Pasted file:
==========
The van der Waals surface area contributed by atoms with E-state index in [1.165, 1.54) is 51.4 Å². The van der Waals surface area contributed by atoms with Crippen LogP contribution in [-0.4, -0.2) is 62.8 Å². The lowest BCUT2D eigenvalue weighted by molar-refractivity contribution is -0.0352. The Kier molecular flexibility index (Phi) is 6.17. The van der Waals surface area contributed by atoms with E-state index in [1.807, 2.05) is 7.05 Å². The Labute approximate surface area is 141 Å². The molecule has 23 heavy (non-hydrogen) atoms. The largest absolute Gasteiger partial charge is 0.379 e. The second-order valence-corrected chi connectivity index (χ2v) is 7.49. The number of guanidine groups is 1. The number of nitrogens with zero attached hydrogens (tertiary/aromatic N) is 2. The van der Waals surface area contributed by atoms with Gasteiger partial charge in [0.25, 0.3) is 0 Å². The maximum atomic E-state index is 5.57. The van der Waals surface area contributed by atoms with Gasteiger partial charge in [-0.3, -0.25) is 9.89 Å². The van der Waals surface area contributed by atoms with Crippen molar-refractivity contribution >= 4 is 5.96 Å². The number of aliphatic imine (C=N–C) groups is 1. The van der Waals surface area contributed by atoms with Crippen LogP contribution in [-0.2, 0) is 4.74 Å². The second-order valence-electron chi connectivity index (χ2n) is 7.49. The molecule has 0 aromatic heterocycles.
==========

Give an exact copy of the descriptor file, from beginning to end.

The van der Waals surface area contributed by atoms with E-state index in [1.165, 1.54) is 51.4 Å². The van der Waals surface area contributed by atoms with Crippen LogP contribution in [-0.4, -0.2) is 62.8 Å². The lowest BCUT2D eigenvalue weighted by molar-refractivity contribution is -0.0352. The Kier molecular flexibility index (Phi) is 6.17. The van der Waals surface area contributed by atoms with E-state index in [1.807, 2.05) is 7.05 Å². The Labute approximate surface area is 141 Å². The molecule has 23 heavy (non-hydrogen) atoms. The largest absolute Gasteiger partial charge is 0.379 e. The second-order valence-corrected chi connectivity index (χ2v) is 7.49. The number of guanidine groups is 1. The number of nitrogens with zero attached hydrogens (tertiary/aromatic N) is 2. The van der Waals surface area contributed by atoms with Gasteiger partial charge in [0.25, 0.3) is 0 Å². The maximum atomic E-state index is 5.57. The van der Waals surface area contributed by atoms with Gasteiger partial charge in [-0.3, -0.25) is 9.89 Å². The van der Waals surface area contributed by atoms with Crippen molar-refractivity contribution >= 4 is 5.96 Å². The number of aliphatic imine (C=N–C) groups is 1. The van der Waals surface area contributed by atoms with Crippen LogP contribution in [-0.2, 0) is 4.74 Å². The second-order valence-electron chi connectivity index (χ2n) is 7.49. The molecule has 0 aromatic heterocycles.